(cycle repeats from 1)

You are the character in the story of your work. Put your work into the world coming to a win, lose, or a draw.

Include details of the initial problem, the work that is done to solve it, and the outcome.

A good pitch tells a story in three acts: past, present, and future.

Past - Where you've been, what you want, how you came to want it, and what you've done so far to get it.

Present - Where you are now in your work, how you've worked hard, and used up most of your resources.

Future - Where you're going and how exactly the person you're pitching to can help you get there.

This automatically turns your listener effectively into the hero who gets to decide how it ends.

People want to know about your worth, and if you are superior or inferior to them.

When someone asks you what you do, don't treat it like an interrogation. Treat this interaction as an opportunity to connect with someone by honestly and humbly explaining what you do. Tell the truth and tell it with dignity and self-respect.


By day, I am "?" and by night, I am "?".

Hybrid: I am a (blank) that (blank)...

A bio is NOT the place to practice creativity. Short and sweet does the deed: 2ish sentences. Refrain from using adjectives; you are not an "aspiring" photographer or an "amazing" are a photographer

6 - Teach What You Know

Anything you've learned that you do not give freely is not only shameful and destructive, it ultimately becomes lost to you.

Share your trade secrets. Every step.

Go out of your way to share your knowledge, but keep an openness to being wrong. This will allow you to gain further insight and deeper understanding.

What do you do? What are your "recipes"? What is your "cookbook"? What can you tell the world about how you operate? What do you find informative, educational, and/or promotional? What are your techniques in your craft? What skills have you acquired at using certain tools and materials? What kind of knowledge comes along with your job?

The moment you learn something, teach it to others!

Share your reading list, point to helpful references, articles, tutorials. Use pictures, words, videos, take people through the process step by step.

Empower people to get better at something they want to get better at.

7 - Don't Turn Into Human Spam

Shut up and listen!

Spend time absorbing what you'd like to put out there.

Ask for recommendations and chat with followers about stuff they love. Ask them about their preferences, interact with fans on the level of a fan yourself.

Don't only point to your stuff, be a connector of your work to the work of others.

Getting followers is about hearts and minds, NOT eyeballs. Think quality versus quantity.

Don't follow, waste time with, or talk about stuff you don't want to.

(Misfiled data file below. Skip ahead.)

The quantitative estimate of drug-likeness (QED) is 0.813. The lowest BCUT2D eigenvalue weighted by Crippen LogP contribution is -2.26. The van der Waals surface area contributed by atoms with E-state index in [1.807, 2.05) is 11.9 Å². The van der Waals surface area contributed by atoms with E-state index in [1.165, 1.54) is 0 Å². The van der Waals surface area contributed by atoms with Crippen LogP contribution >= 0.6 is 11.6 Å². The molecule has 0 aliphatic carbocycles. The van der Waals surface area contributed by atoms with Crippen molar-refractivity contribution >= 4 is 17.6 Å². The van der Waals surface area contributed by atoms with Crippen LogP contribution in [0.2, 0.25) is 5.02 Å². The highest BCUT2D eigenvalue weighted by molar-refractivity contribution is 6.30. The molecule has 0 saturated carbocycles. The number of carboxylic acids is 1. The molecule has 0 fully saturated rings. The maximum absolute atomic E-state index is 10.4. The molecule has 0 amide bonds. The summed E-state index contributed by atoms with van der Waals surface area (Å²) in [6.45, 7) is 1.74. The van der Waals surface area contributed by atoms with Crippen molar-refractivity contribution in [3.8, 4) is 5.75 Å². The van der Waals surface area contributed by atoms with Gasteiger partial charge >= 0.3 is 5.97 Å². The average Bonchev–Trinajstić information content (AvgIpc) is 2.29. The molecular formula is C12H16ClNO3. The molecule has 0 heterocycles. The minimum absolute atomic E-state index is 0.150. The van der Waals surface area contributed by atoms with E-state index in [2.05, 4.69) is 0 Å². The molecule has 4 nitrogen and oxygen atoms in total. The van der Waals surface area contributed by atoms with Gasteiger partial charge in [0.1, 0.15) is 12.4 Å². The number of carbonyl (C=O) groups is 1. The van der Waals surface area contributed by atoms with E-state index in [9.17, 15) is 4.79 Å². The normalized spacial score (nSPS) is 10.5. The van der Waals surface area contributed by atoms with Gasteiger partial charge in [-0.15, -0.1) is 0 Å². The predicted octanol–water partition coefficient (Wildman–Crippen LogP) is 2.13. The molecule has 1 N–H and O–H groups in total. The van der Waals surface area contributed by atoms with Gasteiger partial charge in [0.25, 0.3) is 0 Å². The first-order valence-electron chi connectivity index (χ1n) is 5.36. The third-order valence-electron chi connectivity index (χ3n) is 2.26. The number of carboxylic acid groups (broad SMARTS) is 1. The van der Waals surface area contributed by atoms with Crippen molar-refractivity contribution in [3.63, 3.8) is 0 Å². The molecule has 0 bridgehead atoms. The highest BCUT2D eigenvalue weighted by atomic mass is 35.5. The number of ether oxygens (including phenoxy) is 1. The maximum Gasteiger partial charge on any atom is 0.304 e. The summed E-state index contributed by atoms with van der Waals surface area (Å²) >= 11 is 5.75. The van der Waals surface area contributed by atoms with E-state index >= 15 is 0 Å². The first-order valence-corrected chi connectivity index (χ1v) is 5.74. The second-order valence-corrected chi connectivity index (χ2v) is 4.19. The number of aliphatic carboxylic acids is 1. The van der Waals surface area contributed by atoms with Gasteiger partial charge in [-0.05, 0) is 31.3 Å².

If you want to be interesting, you have to be interested.

Who you know is largely dependent on who you are and what you do.

Don't try to make connections, instead, get good at what you do, make stuff you love, talk about stuff you love. Keep it simple.

Vampire test.

If after hanging out with someone, you feel worn out and depleted, that is a vampire. Think of not only people but also jobs, hobbies, and places. Remember that vampires can not be cured. When you recognize one, politely banish it from your life.

Good artists don't keep secrets. When you have a breakthrough pass it on and keep it alive. Exchange tips and tricks. When you befriend a good artist keep them close, sing their praises to the universe, invite them to collaborate, show them work before anybody else, call them to share secrets.

Meet online friends in real life - the most important thing about being online.

Meetups! Find one. If there are none, set one up. Size doesn't matter. Try museums, bookstores, cafes.

8 - Learn To Take A Punch

Criticism is not personal.

Practice meditation.

Make more work and put it out there for critiques.

Keep moving.

Sometimes making something that is hated by certain people is a badge of honor.

Protect your delicate materials, sensitive work, and weak areas until you are ready.

Your work is what you do, not who you are.

Block trolls.

Delete nasty comments.

9 - Sell Out

Look for ways to sell your craft, work, and/or skills.

Celebrate the victories of others as if they are your own.

Cultivate relationships, show your work to them, share freely, then ask for $.

Put a price on your work that you think is fair.

Collect and keep email addresses. Give away great stuff on your site in exchange for an email address. When you have something remarkable to sell or share, send out an email/newsletter. Do not betray the trust of your email list and don't push your luck.

What matters is doing good work and taking advantage of EVERY opportunity that comes your way. Say YES!

A life of creativity is all about change, moving forward, taking chances, exploring new frontiers, thinking bigger, being ambitious, keeping busy, trying new things, and having the audacity.

When you have success, throw opportunities to your teachers, mentors, heroes, influences, peers, and fans. Give them a chance to share their work.

Be as generous as you can, but selfish enough to get your work done.

10 - Stick Around

The people who get what they are after, are often the ones to stick around long enough. Don’t quit! When they cut off your hands, hold on with your elbow; when they cut off your arms, hold on with your teeth.

You can’t count on success, you can only leave open the possibility of it.

Whether you have just won big or a lost big, you still have to face the question “what now?”.

Use the end of one project to light up the beginning of the next, and start now! When you’re done ask “what did I miss?“, “what could I have done better?“, or “what couldn’t I get to?“. Jump into the next project with those answers. Think of the work that you do as a chain reaction.

Re-charge and get inspired again with periodic breaks. Ways of doing this realistically are during your commute, during exercise, and/or spending time in nature. Your commute allows for separation of work and home and it is a good time to tune out. Exercising relaxes the mind by opening it up to new states. Nature, spending time in a park, going for a hike, gardening, stepping out for some fresh air, and/or disconnecting from anything and everything electronically. Give yourself some time and space away from the hard work that you do.

When you learn how to do something, abandon it. Become a student again. If you aren’t embarrassed by who you were and what you have done last year, you aren’t learning enough.

When you rid yourself of old work and material you push yourself further and deeper and come up with something better. Don’t think of it as starting over because it simply is just beginning again.


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Thank you,

Jace Anderson